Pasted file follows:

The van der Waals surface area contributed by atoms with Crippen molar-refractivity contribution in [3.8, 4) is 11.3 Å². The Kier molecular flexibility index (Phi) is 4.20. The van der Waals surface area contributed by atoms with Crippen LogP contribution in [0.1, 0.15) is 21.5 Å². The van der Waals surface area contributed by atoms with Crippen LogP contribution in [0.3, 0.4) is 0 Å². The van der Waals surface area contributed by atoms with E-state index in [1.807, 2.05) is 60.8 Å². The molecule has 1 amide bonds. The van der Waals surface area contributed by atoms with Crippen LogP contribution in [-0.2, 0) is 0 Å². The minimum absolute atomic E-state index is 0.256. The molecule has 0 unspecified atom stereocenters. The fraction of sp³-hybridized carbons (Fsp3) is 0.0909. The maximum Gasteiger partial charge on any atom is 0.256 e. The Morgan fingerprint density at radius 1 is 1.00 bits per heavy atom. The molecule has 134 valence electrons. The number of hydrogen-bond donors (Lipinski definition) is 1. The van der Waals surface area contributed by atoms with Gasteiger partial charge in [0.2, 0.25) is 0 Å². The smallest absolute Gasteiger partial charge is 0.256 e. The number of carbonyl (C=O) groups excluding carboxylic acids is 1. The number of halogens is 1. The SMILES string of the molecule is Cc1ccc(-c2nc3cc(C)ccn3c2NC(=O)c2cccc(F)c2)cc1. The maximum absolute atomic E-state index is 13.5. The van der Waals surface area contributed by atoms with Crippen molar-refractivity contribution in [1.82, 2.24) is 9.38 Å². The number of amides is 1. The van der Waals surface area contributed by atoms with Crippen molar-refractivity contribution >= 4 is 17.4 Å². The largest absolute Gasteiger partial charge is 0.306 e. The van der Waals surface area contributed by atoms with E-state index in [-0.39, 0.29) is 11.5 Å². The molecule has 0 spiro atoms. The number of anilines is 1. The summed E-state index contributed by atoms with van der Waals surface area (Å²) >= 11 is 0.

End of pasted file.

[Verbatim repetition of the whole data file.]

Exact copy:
The van der Waals surface area contributed by atoms with Crippen molar-refractivity contribution in [3.8, 4) is 11.3 Å². The Kier molecular flexibility index (Phi) is 4.20. The van der Waals surface area contributed by atoms with Crippen LogP contribution in [0.1, 0.15) is 21.5 Å². The van der Waals surface area contributed by atoms with Crippen LogP contribution in [0.3, 0.4) is 0 Å². The van der Waals surface area contributed by atoms with E-state index in [1.807, 2.05) is 60.8 Å². The molecule has 1 amide bonds. The van der Waals surface area contributed by atoms with Crippen LogP contribution in [-0.2, 0) is 0 Å². The minimum absolute atomic E-state index is 0.256. The molecule has 0 unspecified atom stereocenters. The fraction of sp³-hybridized carbons (Fsp3) is 0.0909. The maximum Gasteiger partial charge on any atom is 0.256 e. The Morgan fingerprint density at radius 1 is 1.00 bits per heavy atom. The molecule has 134 valence electrons. The number of hydrogen-bond donors (Lipinski definition) is 1. The van der Waals surface area contributed by atoms with Gasteiger partial charge in [0.2, 0.25) is 0 Å². The smallest absolute Gasteiger partial charge is 0.256 e. The number of carbonyl (C=O) groups excluding carboxylic acids is 1. The number of halogens is 1. The SMILES string of the molecule is Cc1ccc(-c2nc3cc(C)ccn3c2NC(=O)c2cccc(F)c2)cc1. The maximum absolute atomic E-state index is 13.5. The van der Waals surface area contributed by atoms with Crippen molar-refractivity contribution in [1.82, 2.24) is 9.38 Å². The number of amides is 1. The van der Waals surface area contributed by atoms with Crippen molar-refractivity contribution >= 4 is 17.4 Å². The largest absolute Gasteiger partial charge is 0.306 e. The van der Waals surface area contributed by atoms with E-state index in [-0.39, 0.29) is 11.5 Å². The molecule has 0 spiro atoms. The number of anilines is 1. The summed E-state index contributed by atoms with van der Waals surface area (Å²) >= 11 is 0.